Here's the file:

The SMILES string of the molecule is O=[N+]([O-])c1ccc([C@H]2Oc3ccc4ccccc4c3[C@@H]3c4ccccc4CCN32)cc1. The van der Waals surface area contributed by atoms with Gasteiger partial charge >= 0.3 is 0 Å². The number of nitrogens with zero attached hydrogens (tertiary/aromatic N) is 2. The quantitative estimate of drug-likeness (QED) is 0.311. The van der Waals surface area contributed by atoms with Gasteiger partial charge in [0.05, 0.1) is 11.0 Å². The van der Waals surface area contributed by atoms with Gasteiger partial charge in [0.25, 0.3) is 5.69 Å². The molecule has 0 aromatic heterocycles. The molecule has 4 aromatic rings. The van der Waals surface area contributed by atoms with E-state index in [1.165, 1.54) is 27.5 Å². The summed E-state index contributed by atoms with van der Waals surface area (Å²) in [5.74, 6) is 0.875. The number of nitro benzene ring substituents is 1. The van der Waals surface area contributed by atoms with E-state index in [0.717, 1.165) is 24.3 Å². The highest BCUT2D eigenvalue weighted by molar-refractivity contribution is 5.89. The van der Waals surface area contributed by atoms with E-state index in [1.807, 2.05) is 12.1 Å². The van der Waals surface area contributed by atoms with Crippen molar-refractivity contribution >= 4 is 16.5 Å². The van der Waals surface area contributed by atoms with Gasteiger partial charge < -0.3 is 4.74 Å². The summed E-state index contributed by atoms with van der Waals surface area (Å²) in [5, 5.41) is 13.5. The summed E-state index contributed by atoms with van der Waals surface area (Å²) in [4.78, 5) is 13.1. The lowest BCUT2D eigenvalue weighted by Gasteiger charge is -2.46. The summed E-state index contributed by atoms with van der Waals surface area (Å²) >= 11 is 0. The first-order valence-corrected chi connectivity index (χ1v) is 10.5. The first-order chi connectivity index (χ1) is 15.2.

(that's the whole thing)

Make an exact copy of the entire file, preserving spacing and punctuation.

The SMILES string of the molecule is O=[N+]([O-])c1ccc([C@H]2Oc3ccc4ccccc4c3[C@@H]3c4ccccc4CCN32)cc1. The van der Waals surface area contributed by atoms with Gasteiger partial charge >= 0.3 is 0 Å². The number of nitrogens with zero attached hydrogens (tertiary/aromatic N) is 2. The quantitative estimate of drug-likeness (QED) is 0.311. The van der Waals surface area contributed by atoms with Gasteiger partial charge in [0.05, 0.1) is 11.0 Å². The van der Waals surface area contributed by atoms with Gasteiger partial charge in [0.25, 0.3) is 5.69 Å². The molecule has 0 aromatic heterocycles. The molecule has 4 aromatic rings. The van der Waals surface area contributed by atoms with E-state index in [1.165, 1.54) is 27.5 Å². The summed E-state index contributed by atoms with van der Waals surface area (Å²) in [5.74, 6) is 0.875. The number of nitro benzene ring substituents is 1. The van der Waals surface area contributed by atoms with E-state index in [0.717, 1.165) is 24.3 Å². The highest BCUT2D eigenvalue weighted by molar-refractivity contribution is 5.89. The van der Waals surface area contributed by atoms with E-state index in [1.807, 2.05) is 12.1 Å². The van der Waals surface area contributed by atoms with Crippen molar-refractivity contribution >= 4 is 16.5 Å². The van der Waals surface area contributed by atoms with Gasteiger partial charge < -0.3 is 4.74 Å². The summed E-state index contributed by atoms with van der Waals surface area (Å²) in [5, 5.41) is 13.5. The summed E-state index contributed by atoms with van der Waals surface area (Å²) in [4.78, 5) is 13.1. The lowest BCUT2D eigenvalue weighted by Gasteiger charge is -2.46. The summed E-state index contributed by atoms with van der Waals surface area (Å²) >= 11 is 0. The first-order valence-corrected chi connectivity index (χ1v) is 10.5. The first-order chi connectivity index (χ1) is 15.2.